A Case Study and Reference (2MB, PDF)
The East Bay Regional Park District (EBRPD) was founded in 1934, during the depths of the Great Depression, by active citizens concerned about protecting regional open space.
For nearly 75 years EBRPD has been a major component of the East Bay's "quality of life" index, expanding, even during lean times, to meet the needs of East Bay residents. Today EBRPD is the largest regional park agency in the United States. It has preserved over 113,000 acres of open space in 65 regional parks serving over 2.4 million residents in Alameda and Contra Costa Counties.
But, in 1988, with increasing urbanization in the East Bay and skyrocketing land prices, EBRPD struggled to keep pace with the growing population. To address the need to continue to preserve open space and create new regional parks for the public, EBRPD's Board of Directors asked the voters in Alameda and Contra Costa Counties to help. By a 2/3 vote, Measure AA, a $225 million bond measure, was approved by voters that year. Over the next 20 years, Measure AA made possible the preservation of 34,000 acres of some of the most beautiful and pristine East Bay land, creeks, and shoreline, and added over 100 miles of trails.
It also benefited community park and recreation facilities by providing $60 million of this funding to local city park projects, meeting important local needs.
While much was accomplished with the 1988 bond measure, there is still much to do. Measure AA funds have largely been expended and the last remaining funds have been fully allocated to complete promised projects.
The population of Alameda and Contra Costa Counties continues to grow, and the Park District needs to preserve vanishing open space and shoreline to keep pace with the recreational needs of East Bay residents. To help address the need, the Board of Directors of the East Bay Regional Park District placed Measure WW on the November 2008 ballot. Measure WW extended Measure AA and will help EBRPD meet the increasing demand to preserve open space for recreation and wildlife habitat. And it will also provide funding directly to cities and special park districts for high priority community park projects. Because Measure WW is an extension, it will not raise the current tax rate.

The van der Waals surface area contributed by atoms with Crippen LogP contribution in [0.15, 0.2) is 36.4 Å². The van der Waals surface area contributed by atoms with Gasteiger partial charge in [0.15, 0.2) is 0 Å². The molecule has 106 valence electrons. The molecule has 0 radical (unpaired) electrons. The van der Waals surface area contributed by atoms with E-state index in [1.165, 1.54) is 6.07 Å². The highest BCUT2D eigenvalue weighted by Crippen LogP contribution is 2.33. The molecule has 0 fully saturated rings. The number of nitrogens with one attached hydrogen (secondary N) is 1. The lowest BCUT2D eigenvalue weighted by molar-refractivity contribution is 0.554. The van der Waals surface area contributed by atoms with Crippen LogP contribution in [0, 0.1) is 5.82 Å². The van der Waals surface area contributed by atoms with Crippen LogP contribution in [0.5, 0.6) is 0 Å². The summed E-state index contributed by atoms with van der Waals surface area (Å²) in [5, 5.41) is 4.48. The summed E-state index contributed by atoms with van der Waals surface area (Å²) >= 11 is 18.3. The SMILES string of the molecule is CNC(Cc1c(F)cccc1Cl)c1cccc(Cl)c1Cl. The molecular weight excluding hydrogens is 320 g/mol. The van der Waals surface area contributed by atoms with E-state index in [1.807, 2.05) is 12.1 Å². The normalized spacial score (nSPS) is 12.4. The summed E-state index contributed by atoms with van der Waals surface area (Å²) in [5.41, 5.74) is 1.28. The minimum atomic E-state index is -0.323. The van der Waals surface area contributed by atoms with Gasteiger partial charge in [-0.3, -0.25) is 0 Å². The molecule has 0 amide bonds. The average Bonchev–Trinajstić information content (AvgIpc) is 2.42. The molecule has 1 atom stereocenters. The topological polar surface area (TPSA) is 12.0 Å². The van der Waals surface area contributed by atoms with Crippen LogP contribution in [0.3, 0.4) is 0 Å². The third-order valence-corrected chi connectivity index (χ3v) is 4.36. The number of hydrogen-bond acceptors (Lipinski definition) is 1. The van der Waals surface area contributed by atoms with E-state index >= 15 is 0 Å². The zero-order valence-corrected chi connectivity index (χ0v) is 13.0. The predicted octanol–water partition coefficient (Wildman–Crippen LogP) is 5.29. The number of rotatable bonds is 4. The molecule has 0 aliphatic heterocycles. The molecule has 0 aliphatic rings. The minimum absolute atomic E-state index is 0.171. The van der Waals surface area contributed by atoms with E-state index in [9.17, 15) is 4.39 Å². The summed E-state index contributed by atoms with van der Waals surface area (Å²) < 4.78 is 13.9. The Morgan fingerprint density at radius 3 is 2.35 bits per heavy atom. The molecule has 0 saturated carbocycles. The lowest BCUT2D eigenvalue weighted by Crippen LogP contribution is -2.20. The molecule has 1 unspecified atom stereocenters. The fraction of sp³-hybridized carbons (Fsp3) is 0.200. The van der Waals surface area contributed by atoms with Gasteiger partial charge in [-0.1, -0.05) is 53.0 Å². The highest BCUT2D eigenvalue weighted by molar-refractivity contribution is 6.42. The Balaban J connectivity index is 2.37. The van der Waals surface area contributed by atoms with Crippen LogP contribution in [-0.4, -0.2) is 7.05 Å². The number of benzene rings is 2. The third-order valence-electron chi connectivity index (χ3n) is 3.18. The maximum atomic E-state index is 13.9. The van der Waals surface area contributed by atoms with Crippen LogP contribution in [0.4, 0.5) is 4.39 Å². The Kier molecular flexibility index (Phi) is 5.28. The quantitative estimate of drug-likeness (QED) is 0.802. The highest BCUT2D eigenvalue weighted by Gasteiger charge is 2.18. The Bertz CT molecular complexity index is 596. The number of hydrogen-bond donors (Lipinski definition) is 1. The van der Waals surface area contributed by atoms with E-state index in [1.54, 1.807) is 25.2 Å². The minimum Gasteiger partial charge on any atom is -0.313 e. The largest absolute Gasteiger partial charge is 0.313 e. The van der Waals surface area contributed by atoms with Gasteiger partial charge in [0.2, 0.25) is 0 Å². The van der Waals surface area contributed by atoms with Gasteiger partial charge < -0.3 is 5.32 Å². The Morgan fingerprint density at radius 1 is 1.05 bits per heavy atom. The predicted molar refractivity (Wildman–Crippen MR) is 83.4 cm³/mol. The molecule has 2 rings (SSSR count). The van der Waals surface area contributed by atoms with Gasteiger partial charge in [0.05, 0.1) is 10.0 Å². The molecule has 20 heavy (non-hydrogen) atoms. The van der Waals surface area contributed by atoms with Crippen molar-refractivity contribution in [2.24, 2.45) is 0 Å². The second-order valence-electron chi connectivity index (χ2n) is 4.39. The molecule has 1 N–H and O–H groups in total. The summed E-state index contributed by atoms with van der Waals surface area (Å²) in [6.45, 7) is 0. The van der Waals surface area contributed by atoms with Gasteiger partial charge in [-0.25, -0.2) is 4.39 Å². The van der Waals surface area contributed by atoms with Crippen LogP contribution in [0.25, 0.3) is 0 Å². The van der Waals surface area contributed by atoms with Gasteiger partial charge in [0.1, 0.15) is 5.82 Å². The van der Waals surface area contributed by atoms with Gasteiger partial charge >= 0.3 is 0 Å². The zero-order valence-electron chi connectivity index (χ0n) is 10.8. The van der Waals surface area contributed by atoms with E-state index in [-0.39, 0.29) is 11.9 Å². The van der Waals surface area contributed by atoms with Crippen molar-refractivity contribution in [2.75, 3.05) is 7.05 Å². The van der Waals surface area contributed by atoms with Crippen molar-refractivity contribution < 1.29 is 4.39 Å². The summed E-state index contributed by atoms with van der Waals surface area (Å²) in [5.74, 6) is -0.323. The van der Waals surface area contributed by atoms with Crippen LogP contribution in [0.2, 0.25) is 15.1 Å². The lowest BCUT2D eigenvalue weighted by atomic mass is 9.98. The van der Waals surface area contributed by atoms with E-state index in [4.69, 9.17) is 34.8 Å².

in Alameda and Contra Costa Counties.
• This extension will not increase the tax rate above the present maximum
rate of $10 per year per $100,000 of assessed valuation (i.e., a home assessed
at $400,000 will pay $40 per year).
Use of Funds:
• $375 million (75%) of revenue will fund Regional Park acquisition and capital
projects, with $26.2 million (7%) of that amount held in reserve for unanticipated future needs and opportunities.
• $125 million (25%) of proceeds will go to cities, special park and recreation
districts, county service areas, and the Oakland Zoo for much-needed local
park and recreation projects.
• The Park Advisory Committee will provide citizen oversight to monitor
all bond expenditures.
• Livermore is not included in Measure WW. Livermore voters did not vote on Measure WW because Measure WW is an extension of Measure AA approved by voters in 1988. At that time, Livermore was not part of the East Bay Regional Park District. The East Bay Regional Park District is working closely with the Livermore Area Recreational Park District to identify sources of capital funding for future acquisitions and development.
EXIT POLL - Voting Results
Local Grant Program Documents
Information on the per capita local grant program for city parks and recreation departments and special park districts in Alameda and Contra Costa Counties:
For more information about the successful 1988 Measure AA, visit our Measure AA page.